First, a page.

A classic that launched ZAZ (Zucker, Abrahams and Zucker) films and shaped film humor for several decades. Any sort of screwball comedy owes Airplane! a tip of the hat. This movie has paved the way to not only a bunch of other films from them – keeping Leslie Nielsen employed up until the end with The Naked Gun series – but gave them the credit to go on to solo projects like Ghost, First Do No Harm, and First Knight, clearly not just gag-a-second comedies.

Every time I watch this film, I find something new (Did you see the lady throw her baby in the air?) to laugh at. That’s the key to the joy – every scene has so many things going on that you can’t get it all the first go-round. Brilliance. I know I am gushing about this film without bringing up Kentucky Fried Movie. I know…I know…it’s on my list of movies to watch before I die, but for now, I’m focusing on Airplane! right now.

Because of this film, I find myself watching the background events in other films which can be richly rewarding at times with other comedies. My sense of humor was shaped by this film (I still say “…and don’t call me Shirley.” if the gag can be set up right) as well as my love of movie trivia. Did you know that this movie was the launching of Leslie Nielsen’s second movie career as a comedic actor. All the big names you see were brought on because they were know as being such serious, dramatic actors…which was part of the gag! There are so many little things about the movie that makes you appreciate it even more.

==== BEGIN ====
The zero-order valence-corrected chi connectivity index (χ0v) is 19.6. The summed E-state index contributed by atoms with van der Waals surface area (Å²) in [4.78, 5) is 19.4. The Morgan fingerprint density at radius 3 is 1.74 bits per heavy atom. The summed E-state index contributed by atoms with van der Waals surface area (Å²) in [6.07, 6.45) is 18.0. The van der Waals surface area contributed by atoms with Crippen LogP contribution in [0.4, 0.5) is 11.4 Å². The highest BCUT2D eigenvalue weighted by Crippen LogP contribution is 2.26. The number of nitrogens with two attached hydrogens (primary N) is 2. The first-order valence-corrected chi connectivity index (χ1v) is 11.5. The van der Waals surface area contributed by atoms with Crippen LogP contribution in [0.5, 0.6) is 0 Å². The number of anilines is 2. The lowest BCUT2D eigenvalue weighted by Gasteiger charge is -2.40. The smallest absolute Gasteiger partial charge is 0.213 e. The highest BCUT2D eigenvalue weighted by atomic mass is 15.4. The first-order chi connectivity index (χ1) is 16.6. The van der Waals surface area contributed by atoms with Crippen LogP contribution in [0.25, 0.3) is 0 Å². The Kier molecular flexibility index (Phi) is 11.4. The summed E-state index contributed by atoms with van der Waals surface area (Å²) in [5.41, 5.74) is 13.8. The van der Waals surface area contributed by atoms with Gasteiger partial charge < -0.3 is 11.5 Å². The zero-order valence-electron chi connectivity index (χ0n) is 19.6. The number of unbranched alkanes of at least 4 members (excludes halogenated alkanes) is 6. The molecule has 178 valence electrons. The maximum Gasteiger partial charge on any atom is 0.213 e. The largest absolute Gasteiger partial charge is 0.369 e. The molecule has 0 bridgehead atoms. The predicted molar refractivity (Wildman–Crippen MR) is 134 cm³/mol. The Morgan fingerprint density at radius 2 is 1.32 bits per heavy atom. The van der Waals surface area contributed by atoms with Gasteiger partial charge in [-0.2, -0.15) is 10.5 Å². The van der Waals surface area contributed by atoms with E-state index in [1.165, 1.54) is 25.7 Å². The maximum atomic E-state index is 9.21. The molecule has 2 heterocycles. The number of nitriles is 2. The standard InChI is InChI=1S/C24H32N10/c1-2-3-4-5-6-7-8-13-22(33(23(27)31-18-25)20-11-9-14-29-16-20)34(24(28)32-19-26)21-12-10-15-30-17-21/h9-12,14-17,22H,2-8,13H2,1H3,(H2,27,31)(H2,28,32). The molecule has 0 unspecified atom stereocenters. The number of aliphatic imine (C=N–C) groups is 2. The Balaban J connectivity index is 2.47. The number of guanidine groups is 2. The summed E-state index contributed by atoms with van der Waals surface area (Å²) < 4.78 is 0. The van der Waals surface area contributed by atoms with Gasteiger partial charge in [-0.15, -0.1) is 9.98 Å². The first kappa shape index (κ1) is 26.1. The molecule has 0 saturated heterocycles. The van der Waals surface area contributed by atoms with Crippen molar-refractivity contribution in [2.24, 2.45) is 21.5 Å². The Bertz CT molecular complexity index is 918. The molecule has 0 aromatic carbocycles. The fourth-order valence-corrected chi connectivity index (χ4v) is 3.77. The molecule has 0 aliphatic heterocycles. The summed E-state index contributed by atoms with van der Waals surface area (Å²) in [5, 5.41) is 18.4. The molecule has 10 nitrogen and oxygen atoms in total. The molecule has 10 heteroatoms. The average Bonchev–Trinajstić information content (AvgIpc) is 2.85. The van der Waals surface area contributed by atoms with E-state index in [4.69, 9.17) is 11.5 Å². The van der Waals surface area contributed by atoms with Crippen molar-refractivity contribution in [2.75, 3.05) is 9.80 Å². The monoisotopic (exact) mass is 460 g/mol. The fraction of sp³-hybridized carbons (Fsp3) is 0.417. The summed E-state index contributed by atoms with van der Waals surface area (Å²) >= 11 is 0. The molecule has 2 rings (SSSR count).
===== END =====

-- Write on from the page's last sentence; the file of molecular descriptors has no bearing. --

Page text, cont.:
What else can I say about this film? It’s a legend. It’s a lifesaver for me. Go see it, and pay attention to the guy in back when the window is opened and is sucking everything out. His eyebrows and beard were supposed to be sucked up, but the glue was too strong and he’s trying to wiggle them off.

…and don’t call me Shirley.

A Movie. A Day. A Year. Day 2: A Million Ways to Die in the West

There’s going to be a lot of comedy in the first few entries on this blog. I suffer from depression, and watching a comedy is enough to help me get by. However, my taste from comedy goes from raunchy to cerebral. I just want to laugh, get a little hit of dopamine and trudge along. Enough of that, let’s look at my next offering.

A Million Ways the Die in the West is not by any stretch of the imagination in the cerebral side of things. It is a Seth MacFarlane production, but I must add this as a disclaimer: I only am familiar with Seth MacFarlane through The Orville and clips from Family Guy and the odd American Dad picture that creeps up on Facebook.

This has the solid imprint of a MacFarlane production. Sight gags, crude humor and throw-away gags by the bushel.